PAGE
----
History’s Greatest Forgotten Olympic Hero
Op-Ed by George Hirthler
The modern Olympic Movement seldom tells its origin story—and that’s a shame. Because it’s a story that could serve as an important and inspiring counterpoint to the perfect storm of disasters that are thundering across the headlines in the run up to the Rio Olympic Games. It’s a biographical story of a small man with a giant spirit, a French aristocrat with an unrelenting drive and a vision for building a better world through sport. It’s a heartbreaking story of personal tragedy, financial sacrifice and end-of-life anonymity that nevertheless propelled the Olympic Games to become the world’s greatest recurring celebration of humanity.
It is, of course, the story of the founder of the modern Olympic Games, Baron Pierre de Coubertin. You may know the name, but few people outside the Olympic Family do. In fact, Coubertin ranks as one of history’s greatest forgotten heroes. People all over the world admire and follow his legacy, but few know his name. More than 3.5 billion people—half the world’s population—tuned in to watch some part of the London 2012 Olympic Games—and Rio 2016 is on track to match London’s audience. But across thousands of hours of Olympic broadcasts and billions of digital impressions, it is unlikely that the name of Coubertin will register.
And yet, his personal imprint will be seen everywhere. As John MacAloon wrote in This Great Symbol in 1981, “No modern institution so important as the Olympics owes its existence so fully to the actions of a single person … Moreover, for all the vast changes that have accrued to the Games since their first celebration in 1896, they still bear indelibly—from their flag to their official ideology—the stamp of Pierre de Coubertin.”
Coubertin was born in Paris on January 1, 1863, the very day that Abraham Lincoln signed the Emancipation Proclamation. While that is pure coincidence, it is a fact that Coubertin spent his life—and his family fortune—liberating people through sport. When he was eight, he saw the disastrous effects of the Franco-Prussian war with Paris under siege and the 200,000 residents of the city literally starving. When he was eleven, the Germans began a six-year excavation of Ancient Olympia and his young imagination was inflamed as the classical world suddenly leaped from the pages of his Jesuit school books in statues, monuments and stories of Olympic legends long lost. As a young aristocrat in Belle Époque Paris, he embraced the egalitarian values of the Third Republic and gained powerful political allies as he led the effort to introduce sport into the sterile French education system of the time, borrowing the model of games for schoolboys pioneered in Great Britain by Thomas Arnold of Rugby.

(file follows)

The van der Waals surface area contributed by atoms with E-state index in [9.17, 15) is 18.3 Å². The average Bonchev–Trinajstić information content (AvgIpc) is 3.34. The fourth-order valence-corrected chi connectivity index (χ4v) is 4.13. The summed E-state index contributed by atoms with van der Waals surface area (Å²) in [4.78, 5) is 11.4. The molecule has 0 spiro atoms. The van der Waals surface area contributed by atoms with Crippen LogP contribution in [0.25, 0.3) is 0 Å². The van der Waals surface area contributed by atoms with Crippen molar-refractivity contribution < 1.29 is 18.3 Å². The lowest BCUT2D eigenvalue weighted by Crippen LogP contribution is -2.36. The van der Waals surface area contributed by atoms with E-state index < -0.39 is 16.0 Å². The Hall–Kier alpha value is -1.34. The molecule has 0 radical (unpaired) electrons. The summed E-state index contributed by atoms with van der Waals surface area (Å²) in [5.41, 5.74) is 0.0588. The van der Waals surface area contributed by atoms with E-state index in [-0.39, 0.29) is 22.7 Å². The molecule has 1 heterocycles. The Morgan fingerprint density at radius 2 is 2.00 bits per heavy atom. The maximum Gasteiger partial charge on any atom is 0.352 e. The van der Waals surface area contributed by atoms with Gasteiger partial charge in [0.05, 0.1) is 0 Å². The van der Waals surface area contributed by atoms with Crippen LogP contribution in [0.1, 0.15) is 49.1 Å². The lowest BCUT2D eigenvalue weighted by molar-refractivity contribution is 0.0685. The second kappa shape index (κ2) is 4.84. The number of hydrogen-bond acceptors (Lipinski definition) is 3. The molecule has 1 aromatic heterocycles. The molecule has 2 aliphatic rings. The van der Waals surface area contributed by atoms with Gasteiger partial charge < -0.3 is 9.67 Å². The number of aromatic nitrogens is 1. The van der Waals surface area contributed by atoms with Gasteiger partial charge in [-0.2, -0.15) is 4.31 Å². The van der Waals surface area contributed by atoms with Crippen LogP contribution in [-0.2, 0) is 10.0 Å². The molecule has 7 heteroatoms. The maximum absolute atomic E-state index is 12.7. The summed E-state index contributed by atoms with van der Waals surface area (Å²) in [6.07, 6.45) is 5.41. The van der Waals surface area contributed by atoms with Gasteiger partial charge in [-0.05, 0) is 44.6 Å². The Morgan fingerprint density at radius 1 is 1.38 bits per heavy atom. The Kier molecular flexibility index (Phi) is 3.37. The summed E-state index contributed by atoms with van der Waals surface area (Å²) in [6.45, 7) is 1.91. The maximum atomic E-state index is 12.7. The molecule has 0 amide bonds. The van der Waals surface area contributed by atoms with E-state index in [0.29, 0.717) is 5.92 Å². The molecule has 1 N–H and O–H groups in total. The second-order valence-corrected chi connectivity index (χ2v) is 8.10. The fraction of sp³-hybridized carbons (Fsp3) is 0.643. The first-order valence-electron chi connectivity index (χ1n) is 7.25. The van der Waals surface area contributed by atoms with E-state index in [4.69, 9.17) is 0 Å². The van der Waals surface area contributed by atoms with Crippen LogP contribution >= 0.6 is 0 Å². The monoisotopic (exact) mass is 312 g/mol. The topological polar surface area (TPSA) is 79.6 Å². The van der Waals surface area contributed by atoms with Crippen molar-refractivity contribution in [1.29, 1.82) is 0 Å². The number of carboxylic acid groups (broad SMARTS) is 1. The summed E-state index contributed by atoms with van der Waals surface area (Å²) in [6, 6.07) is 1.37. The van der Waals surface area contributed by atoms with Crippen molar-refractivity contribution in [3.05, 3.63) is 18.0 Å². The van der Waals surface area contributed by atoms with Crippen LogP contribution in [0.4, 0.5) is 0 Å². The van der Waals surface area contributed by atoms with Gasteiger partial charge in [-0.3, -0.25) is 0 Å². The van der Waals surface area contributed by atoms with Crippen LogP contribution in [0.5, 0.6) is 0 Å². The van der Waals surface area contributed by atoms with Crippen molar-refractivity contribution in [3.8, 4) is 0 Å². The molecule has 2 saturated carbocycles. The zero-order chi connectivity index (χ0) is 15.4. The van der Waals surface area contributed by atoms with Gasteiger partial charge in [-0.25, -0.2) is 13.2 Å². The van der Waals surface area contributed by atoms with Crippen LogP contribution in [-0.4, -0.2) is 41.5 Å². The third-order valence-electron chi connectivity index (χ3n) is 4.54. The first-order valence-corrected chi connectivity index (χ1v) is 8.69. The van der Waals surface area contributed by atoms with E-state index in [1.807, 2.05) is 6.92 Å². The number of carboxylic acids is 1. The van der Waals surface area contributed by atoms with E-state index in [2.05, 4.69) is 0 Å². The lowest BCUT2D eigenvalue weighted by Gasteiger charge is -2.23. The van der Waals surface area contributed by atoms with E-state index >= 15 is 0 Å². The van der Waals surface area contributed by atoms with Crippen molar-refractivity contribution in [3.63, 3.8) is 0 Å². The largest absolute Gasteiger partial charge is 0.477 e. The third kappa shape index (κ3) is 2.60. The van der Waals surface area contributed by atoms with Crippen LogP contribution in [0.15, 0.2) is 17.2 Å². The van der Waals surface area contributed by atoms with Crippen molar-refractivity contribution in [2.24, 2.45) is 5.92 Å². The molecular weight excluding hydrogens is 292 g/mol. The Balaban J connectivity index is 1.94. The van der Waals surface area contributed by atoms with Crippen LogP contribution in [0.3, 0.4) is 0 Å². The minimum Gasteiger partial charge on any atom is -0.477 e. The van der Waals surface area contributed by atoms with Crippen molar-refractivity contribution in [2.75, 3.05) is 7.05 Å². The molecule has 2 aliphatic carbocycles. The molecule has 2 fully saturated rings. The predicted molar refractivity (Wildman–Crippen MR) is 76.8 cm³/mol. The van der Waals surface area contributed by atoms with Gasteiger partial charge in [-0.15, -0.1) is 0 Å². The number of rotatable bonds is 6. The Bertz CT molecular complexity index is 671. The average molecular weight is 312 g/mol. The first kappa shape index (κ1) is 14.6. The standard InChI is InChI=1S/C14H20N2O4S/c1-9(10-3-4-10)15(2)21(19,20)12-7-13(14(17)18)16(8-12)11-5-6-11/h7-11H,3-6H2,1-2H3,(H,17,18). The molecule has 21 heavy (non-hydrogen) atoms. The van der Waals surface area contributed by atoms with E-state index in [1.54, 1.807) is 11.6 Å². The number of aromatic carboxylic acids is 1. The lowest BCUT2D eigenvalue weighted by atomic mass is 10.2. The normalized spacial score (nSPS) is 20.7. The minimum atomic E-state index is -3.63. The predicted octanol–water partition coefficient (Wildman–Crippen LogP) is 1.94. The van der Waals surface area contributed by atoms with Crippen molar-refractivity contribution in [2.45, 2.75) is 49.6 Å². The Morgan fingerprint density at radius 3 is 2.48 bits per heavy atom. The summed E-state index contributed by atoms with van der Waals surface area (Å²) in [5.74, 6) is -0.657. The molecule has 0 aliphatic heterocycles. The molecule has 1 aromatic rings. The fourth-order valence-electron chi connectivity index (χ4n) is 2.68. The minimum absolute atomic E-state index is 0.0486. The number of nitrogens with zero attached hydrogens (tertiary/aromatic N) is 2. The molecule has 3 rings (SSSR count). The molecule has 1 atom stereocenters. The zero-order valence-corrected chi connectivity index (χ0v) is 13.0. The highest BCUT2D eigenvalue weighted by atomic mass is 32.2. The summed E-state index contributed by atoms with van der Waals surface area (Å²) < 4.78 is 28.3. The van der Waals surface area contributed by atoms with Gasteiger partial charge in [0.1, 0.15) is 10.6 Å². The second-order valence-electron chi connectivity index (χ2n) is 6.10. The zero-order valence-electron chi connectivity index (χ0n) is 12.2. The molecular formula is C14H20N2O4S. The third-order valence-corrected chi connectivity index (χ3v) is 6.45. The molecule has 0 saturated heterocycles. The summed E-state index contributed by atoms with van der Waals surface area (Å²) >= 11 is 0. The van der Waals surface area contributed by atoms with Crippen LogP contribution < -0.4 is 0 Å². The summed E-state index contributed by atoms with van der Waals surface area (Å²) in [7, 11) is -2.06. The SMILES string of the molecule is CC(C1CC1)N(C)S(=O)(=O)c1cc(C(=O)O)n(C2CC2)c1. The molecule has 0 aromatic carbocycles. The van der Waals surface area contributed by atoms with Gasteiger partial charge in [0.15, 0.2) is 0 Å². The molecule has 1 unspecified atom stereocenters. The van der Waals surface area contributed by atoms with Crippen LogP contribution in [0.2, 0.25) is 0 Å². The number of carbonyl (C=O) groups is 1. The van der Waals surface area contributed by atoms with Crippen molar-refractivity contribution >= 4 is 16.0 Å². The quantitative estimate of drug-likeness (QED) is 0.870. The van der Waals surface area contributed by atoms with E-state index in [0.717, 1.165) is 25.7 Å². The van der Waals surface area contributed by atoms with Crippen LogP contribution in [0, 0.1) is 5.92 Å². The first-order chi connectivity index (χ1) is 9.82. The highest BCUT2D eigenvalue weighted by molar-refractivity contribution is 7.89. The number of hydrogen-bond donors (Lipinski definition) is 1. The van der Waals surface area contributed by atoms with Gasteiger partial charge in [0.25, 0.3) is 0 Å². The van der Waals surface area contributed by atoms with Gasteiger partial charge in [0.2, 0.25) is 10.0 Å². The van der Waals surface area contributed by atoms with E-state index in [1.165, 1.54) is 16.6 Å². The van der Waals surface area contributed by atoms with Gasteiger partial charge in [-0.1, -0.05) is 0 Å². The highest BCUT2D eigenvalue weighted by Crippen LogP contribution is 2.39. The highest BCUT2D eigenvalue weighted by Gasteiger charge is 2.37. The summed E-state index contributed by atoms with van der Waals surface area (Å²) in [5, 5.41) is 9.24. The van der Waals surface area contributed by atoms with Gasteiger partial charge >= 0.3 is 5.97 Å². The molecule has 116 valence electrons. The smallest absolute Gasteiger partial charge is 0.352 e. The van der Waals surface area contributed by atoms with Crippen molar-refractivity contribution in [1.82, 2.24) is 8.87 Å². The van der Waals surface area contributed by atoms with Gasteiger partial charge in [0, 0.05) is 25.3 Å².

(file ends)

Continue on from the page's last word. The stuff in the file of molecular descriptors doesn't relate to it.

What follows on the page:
At twenty-six, he saw the grand possibilities of international events as the Eiffel Tower crowned the 1889 Paris Universal Exposition—and he organized the world’s first Congress on Physical Education as part of its program. As his mentor, Jules Simon, the former Prime Minister of France, delivered the keynote address at the first Universal Peace Congress during that fair, Coubertin envisioned something even greater—a global festival of youth that would unite our world in friendship and peace through sport.
Five years later, in the great hall of the Sorbonne, as he led 2000 delegates to resurrect of the Olympic Games in modern form, he said, “We shall not have peace until the prejudices which now separate the different nations shall have been outlived. To attain this end, what better means than to bring the youth of all countries periodically together for amicable trials of muscular strength and agility.”
Today, in the horrendous match set of crises in global sport and Brazil’s host city, it’s easy to overlook the extraordinary success of the movement that Coubertin launched in 1894. But when the Games open on August 5th, the modern Olympic Movement will have completed a 122-year journey across the border of its fifth continent. By almost every measure, the Olympic Movement ranks as the most successful international movement of the 20th century. Its value to our world is far more important than the competition that will soon take place in Rio. In its symbols and rituals, the Olympic Movement fills our fractious world with hope and shows us—as the nations of our world march into the arena in a full display of human diversity—that the things we have in common are far more powerful than the things that divide us.
And that is an extraordinary tribute to the life and vision of a 5’ 3” Frenchman who should be remembered as a giant of our times.
George Hirthler is the author of The Idealist, a fictionalized biography of Baron Pierre de Coubertin
The Idealist is available for purchase at:
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